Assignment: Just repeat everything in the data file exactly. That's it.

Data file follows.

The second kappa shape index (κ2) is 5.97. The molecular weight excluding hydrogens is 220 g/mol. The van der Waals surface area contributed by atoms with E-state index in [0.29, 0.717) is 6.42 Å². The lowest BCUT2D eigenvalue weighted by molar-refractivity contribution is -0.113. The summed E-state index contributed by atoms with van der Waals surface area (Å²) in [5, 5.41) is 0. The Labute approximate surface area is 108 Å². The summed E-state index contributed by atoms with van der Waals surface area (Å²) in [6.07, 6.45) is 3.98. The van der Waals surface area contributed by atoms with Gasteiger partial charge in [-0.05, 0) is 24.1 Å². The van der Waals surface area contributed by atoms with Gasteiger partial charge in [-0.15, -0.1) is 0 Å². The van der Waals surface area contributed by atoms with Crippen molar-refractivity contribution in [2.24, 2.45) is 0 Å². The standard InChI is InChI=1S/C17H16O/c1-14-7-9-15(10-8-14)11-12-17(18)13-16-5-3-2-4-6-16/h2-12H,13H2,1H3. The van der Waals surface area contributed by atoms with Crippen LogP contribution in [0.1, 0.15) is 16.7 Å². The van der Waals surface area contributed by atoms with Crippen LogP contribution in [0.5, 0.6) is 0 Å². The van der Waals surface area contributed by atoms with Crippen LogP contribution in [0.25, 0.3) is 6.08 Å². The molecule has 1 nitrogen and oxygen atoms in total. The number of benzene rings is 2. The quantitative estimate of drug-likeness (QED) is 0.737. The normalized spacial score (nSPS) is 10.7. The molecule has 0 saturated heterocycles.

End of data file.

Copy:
The second kappa shape index (κ2) is 5.97. The molecular weight excluding hydrogens is 220 g/mol. The van der Waals surface area contributed by atoms with E-state index in [0.29, 0.717) is 6.42 Å². The lowest BCUT2D eigenvalue weighted by molar-refractivity contribution is -0.113. The summed E-state index contributed by atoms with van der Waals surface area (Å²) in [5, 5.41) is 0. The Labute approximate surface area is 108 Å². The summed E-state index contributed by atoms with van der Waals surface area (Å²) in [6.07, 6.45) is 3.98. The van der Waals surface area contributed by atoms with Gasteiger partial charge in [-0.05, 0) is 24.1 Å². The van der Waals surface area contributed by atoms with Gasteiger partial charge in [-0.15, -0.1) is 0 Å². The van der Waals surface area contributed by atoms with Crippen molar-refractivity contribution in [2.24, 2.45) is 0 Å². The standard InChI is InChI=1S/C17H16O/c1-14-7-9-15(10-8-14)11-12-17(18)13-16-5-3-2-4-6-16/h2-12H,13H2,1H3. The van der Waals surface area contributed by atoms with Crippen LogP contribution in [0.1, 0.15) is 16.7 Å². The van der Waals surface area contributed by atoms with Crippen LogP contribution in [0.5, 0.6) is 0 Å². The van der Waals surface area contributed by atoms with Crippen LogP contribution in [0.25, 0.3) is 6.08 Å². The molecule has 1 nitrogen and oxygen atoms in total. The number of benzene rings is 2. The quantitative estimate of drug-likeness (QED) is 0.737. The normalized spacial score (nSPS) is 10.7. The molecule has 0 saturated heterocycles.